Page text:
Advocates say Senate nursing home bill benefits industry and trial lawyers — not patients
Feb. 19–TALLAHASSEE — A Senate committee Tuesday gave swift approval to a bill that is being criticized by elder-care advocates as a “sweetheart deal” designed to help nursing homes and trial lawyers make money but do little to improve the quality of care for the homes’ residents.
The Senate Health Policy Committee voted 8-1 for a bill that would shield nursing home investors from lawsuits when their homes are accused of abuse and neglect. In exchange, it would give trial lawyers easier access to documents. Other Senate committees must still review the legislation, but it has strong support among House and Senate leaders
“This benefits elders as well as their loved ones,” said Sen. John Thrasher, R-St. Augustine, who is sponsoring the bill. He said shielding nursing homes from lawsuits provides them with “extra economic protection so they can stay in business,” which is good for residents.
But Brian Lee, executive director of the Florida Family Care Association, who was the state’s elder-care ombudsman for eight years, said the bill was less about protecting elders and more about protecting profits.
“Does keeping the industry viable mean protecting the people who cut back staff levels, who demand that their residents curb food costs and say they can only have one diaper per resident every eight hours?” he said. “That’s ridiculous.”
The measure ends years of feuding between the Florida Health Care Association — which represents nursing homes — and the Florida Justice Association, which represents trial lawyers. Both are major campaign contributors in Tallahassee. The bill also has the support of AARP and the Florida Chamber of Commerce.
In the past, trial lawyers claimed the proposal to shield investors from liability would reward nursing homes for setting up shell companies to shield their owners from accountability, even though the investors were making budget decisions affecting the quality of care.
The issue became so intense that Democrats effectively used it against former Rep. Ellyn Bogdanoff in her state Senate campaign in 2012 against Sen. Maria Sachs, D-Delray Beach. Bogdanoff, a Fort Lauderdale Republican who sponsored the bill for the industry, was accused in television ads paid for by the Florida Democratic Party of having “protected shady nursing homes and sold out our loved ones.”
The nursing home industry has countered that the reforms are needed because so-called “passive investors” were being targeted by lawsuits even though they had little responsibility for the quality of care.
The new proposal, an amendment to a bill in the House by Rep. Matt Gaetz, R-Shalimar, would limit who can be sued to the nursing home’s owner and staff. If lawyers allege that passive directors played a direct role in residents’ care, they would have to get a judge’s approval to include them in the lawsuit. The bill also would make it more difficult for a plaintiff to collect punitive damages.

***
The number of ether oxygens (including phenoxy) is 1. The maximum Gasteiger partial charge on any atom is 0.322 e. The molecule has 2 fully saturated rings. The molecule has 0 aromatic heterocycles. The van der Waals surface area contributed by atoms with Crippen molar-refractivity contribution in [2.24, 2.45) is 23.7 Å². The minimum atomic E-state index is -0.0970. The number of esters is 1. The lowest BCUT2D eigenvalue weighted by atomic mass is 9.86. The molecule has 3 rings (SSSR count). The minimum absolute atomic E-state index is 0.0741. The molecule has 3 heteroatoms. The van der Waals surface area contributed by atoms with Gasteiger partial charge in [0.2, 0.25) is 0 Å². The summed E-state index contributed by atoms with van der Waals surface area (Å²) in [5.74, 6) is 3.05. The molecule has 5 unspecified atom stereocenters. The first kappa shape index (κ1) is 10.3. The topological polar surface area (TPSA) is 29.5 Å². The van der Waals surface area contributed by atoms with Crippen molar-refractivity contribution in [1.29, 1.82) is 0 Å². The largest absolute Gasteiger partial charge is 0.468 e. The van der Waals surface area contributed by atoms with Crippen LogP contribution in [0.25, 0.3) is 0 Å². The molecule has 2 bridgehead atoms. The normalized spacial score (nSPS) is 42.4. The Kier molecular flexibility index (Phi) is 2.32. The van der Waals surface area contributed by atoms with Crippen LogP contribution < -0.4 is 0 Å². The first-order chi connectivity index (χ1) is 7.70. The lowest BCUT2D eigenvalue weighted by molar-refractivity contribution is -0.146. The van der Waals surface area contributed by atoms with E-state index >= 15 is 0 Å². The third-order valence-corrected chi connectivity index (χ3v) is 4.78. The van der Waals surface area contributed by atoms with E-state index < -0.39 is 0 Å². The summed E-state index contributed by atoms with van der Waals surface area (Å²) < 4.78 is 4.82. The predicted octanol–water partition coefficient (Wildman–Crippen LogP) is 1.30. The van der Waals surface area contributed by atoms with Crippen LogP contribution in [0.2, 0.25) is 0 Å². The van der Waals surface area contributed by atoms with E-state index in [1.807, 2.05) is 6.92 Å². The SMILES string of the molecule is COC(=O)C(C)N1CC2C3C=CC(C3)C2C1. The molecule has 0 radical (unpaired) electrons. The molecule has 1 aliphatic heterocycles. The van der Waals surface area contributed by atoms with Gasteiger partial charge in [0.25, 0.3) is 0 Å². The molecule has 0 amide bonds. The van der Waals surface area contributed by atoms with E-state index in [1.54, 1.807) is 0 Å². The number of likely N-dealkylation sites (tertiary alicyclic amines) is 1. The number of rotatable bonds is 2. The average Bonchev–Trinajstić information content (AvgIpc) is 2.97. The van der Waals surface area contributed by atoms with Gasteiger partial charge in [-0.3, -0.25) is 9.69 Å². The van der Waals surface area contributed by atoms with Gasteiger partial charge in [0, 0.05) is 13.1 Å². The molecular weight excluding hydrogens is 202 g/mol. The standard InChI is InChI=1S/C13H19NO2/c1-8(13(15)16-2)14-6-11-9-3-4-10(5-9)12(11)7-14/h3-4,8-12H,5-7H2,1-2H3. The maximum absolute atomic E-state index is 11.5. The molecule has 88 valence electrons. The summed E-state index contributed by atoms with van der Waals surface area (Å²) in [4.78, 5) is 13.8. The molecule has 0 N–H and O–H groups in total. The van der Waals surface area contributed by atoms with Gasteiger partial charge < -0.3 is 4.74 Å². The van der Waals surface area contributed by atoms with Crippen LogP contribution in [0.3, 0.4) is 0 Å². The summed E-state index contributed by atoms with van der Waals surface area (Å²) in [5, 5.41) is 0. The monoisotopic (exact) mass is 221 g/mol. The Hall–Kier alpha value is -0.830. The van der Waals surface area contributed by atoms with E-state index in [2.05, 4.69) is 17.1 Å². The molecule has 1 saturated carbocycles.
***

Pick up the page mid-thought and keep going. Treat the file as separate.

Trial lawyers defended their changed position by noting two provisions added to the bill this year. One would allow the state to revoke the license of a nursing home operator who refused to pay a damage award. The other would allow family members access to the medical records of the alleged victim without having to go to the expense of setting up a family trust.
Those provisions guarantee a level of accountability not present in current law, said Paul Anderson, president of the Florida Justice Association. “With that accountability, we gain adherence of greater or higher standards of care,” he said.
Not all trial lawyers support the rewrite. The Tampa-based law firm of Wilkes and McHugh, which specializes in nursing home litigation, vigorously opposes the measure, calling it a bailout for corporate nursing home chains.
“On its face, this is really kind of a no-brainer,” said Brecht Heuchen, lobbyist for Wilkes and McHugh. “Why would passive investors be hauled into court for things they didn’t do?”
He said that while the industry claims the private-equity firms that buy up nursing homes are passive, in reality they “create corporate structures to shield the assets, upstream the money and protect the real identify of the owners.”
“What the industry is saying is these people spend hundreds of million of dollars and just sit back and hang out,” he said.
Lee, of the Florida Family Care Association, said he believes the provision that allows for easier access to records is designed so that lawyers representing families “can file quick lawsuits and nickel and dime the nursing homes.” He predicted that if the bill passes and Gov. Rick Scott signs it into law, it will chase out small, independent and not-for-profit nursing homes and open the door for more corporate chains to take control.
Thrasher sees a different scenario. Without the changes, he said, the chilling effect of suing the investors “will shut some of these people down, and that is not in the best interest of the state.”
Lee predicted anyone in Tallahassee who supports the bill could be punished by voters. “I cannot imagine a legislator who would put their political career on the line in an election year with a bill that would victimize residents,” he said. “If Gov. Scott signs a bill to take away residents’ rights, he is the anti-senior governor.”
Senators who voted for the bill Tuesday include Anitere Flores, R-Miami; Rene Garcia, R-Hialeah; Oscar Braynon, D-Miami; and Eleanor Sobel, D-Hollywood. Only Sen. Arthenia Joyner, D-St. Petersburg, voted against the bill because, she said, it would shield corporate owners from liability and would shift it to administrators and nursing staff, including those who earn minimum wage.